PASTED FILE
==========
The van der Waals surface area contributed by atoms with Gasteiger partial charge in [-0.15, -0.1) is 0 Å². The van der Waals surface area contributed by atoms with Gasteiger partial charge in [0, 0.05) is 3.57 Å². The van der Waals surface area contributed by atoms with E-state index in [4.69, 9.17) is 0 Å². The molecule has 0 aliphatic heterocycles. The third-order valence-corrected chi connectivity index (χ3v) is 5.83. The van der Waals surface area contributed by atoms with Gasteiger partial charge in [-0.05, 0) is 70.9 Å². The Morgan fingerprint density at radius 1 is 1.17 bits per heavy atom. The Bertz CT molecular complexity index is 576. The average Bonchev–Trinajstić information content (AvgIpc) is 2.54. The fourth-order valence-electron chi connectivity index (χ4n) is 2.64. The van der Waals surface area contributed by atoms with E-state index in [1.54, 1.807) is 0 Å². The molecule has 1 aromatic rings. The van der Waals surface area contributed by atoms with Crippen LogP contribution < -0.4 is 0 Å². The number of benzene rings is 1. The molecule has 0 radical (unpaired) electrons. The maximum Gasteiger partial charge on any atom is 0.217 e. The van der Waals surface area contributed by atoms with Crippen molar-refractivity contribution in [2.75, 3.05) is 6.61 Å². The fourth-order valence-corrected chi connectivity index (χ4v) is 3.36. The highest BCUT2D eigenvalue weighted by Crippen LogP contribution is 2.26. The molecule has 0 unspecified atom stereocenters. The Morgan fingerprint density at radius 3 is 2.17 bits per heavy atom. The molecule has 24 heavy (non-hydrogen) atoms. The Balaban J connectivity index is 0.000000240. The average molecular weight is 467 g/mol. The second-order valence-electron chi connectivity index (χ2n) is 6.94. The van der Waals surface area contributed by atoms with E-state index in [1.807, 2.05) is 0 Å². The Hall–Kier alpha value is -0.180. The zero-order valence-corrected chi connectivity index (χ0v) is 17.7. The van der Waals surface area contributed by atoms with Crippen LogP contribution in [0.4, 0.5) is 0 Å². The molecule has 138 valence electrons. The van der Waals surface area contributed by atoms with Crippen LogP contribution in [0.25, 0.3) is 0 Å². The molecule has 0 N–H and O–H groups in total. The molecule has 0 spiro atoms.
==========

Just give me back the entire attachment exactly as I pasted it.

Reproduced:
The van der Waals surface area contributed by atoms with Gasteiger partial charge in [-0.15, -0.1) is 0 Å². The van der Waals surface area contributed by atoms with Gasteiger partial charge in [0, 0.05) is 3.57 Å². The van der Waals surface area contributed by atoms with E-state index in [4.69, 9.17) is 0 Å². The molecule has 0 aliphatic heterocycles. The third-order valence-corrected chi connectivity index (χ3v) is 5.83. The van der Waals surface area contributed by atoms with Gasteiger partial charge in [-0.05, 0) is 70.9 Å². The Morgan fingerprint density at radius 1 is 1.17 bits per heavy atom. The Bertz CT molecular complexity index is 576. The average Bonchev–Trinajstić information content (AvgIpc) is 2.54. The fourth-order valence-electron chi connectivity index (χ4n) is 2.64. The van der Waals surface area contributed by atoms with E-state index in [1.54, 1.807) is 0 Å². The molecule has 1 aromatic rings. The van der Waals surface area contributed by atoms with Crippen LogP contribution < -0.4 is 0 Å². The number of benzene rings is 1. The molecule has 0 radical (unpaired) electrons. The maximum Gasteiger partial charge on any atom is 0.217 e. The van der Waals surface area contributed by atoms with Crippen molar-refractivity contribution in [2.75, 3.05) is 6.61 Å². The fourth-order valence-corrected chi connectivity index (χ4v) is 3.36. The highest BCUT2D eigenvalue weighted by Crippen LogP contribution is 2.26. The molecule has 0 unspecified atom stereocenters. The Morgan fingerprint density at radius 3 is 2.17 bits per heavy atom. The molecule has 24 heavy (non-hydrogen) atoms. The Balaban J connectivity index is 0.000000240. The average molecular weight is 467 g/mol. The second-order valence-electron chi connectivity index (χ2n) is 6.94. The van der Waals surface area contributed by atoms with E-state index in [1.807, 2.05) is 0 Å². The Hall–Kier alpha value is -0.180. The zero-order valence-corrected chi connectivity index (χ0v) is 17.7. The van der Waals surface area contributed by atoms with Crippen LogP contribution in [0.4, 0.5) is 0 Å². The molecule has 138 valence electrons. The van der Waals surface area contributed by atoms with Crippen LogP contribution in [0.25, 0.3) is 0 Å². The molecule has 0 N–H and O–H groups in total. The molecule has 0 spiro atoms.